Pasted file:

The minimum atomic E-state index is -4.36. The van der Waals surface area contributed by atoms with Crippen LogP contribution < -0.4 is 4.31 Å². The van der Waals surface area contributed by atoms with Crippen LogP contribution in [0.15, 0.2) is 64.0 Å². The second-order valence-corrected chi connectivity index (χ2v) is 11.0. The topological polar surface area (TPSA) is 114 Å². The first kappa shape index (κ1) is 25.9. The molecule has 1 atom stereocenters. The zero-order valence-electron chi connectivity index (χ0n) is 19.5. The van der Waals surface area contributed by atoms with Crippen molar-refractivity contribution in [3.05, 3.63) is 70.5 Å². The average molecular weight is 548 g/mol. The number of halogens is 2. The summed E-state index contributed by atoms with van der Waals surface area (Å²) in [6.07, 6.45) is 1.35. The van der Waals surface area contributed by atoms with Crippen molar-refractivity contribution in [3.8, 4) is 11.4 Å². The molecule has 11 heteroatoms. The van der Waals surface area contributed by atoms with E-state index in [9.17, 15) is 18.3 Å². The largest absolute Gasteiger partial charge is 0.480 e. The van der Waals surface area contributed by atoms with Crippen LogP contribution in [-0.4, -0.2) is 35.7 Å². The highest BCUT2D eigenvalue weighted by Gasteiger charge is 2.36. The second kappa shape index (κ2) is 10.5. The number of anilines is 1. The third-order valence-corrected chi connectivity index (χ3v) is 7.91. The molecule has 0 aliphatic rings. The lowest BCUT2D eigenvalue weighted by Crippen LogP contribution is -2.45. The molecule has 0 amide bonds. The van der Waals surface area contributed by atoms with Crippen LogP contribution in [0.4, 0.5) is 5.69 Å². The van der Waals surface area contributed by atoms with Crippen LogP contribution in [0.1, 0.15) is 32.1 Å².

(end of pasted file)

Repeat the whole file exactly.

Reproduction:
The minimum atomic E-state index is -4.36. The van der Waals surface area contributed by atoms with Crippen LogP contribution < -0.4 is 4.31 Å². The van der Waals surface area contributed by atoms with Crippen LogP contribution in [0.15, 0.2) is 64.0 Å². The second-order valence-corrected chi connectivity index (χ2v) is 11.0. The topological polar surface area (TPSA) is 114 Å². The first kappa shape index (κ1) is 25.9. The molecule has 1 atom stereocenters. The zero-order valence-electron chi connectivity index (χ0n) is 19.5. The van der Waals surface area contributed by atoms with Crippen molar-refractivity contribution in [3.05, 3.63) is 70.5 Å². The average molecular weight is 548 g/mol. The number of halogens is 2. The summed E-state index contributed by atoms with van der Waals surface area (Å²) in [6.07, 6.45) is 1.35. The van der Waals surface area contributed by atoms with Crippen molar-refractivity contribution in [3.8, 4) is 11.4 Å². The molecule has 11 heteroatoms. The van der Waals surface area contributed by atoms with E-state index in [9.17, 15) is 18.3 Å². The largest absolute Gasteiger partial charge is 0.480 e. The van der Waals surface area contributed by atoms with Crippen LogP contribution in [-0.4, -0.2) is 35.7 Å². The highest BCUT2D eigenvalue weighted by Gasteiger charge is 2.36. The second kappa shape index (κ2) is 10.5. The number of anilines is 1. The third-order valence-corrected chi connectivity index (χ3v) is 7.91. The molecule has 0 aliphatic rings. The lowest BCUT2D eigenvalue weighted by Crippen LogP contribution is -2.45. The molecule has 0 amide bonds. The van der Waals surface area contributed by atoms with Crippen LogP contribution in [0.4, 0.5) is 5.69 Å². The van der Waals surface area contributed by atoms with Crippen LogP contribution in [0.1, 0.15) is 32.1 Å².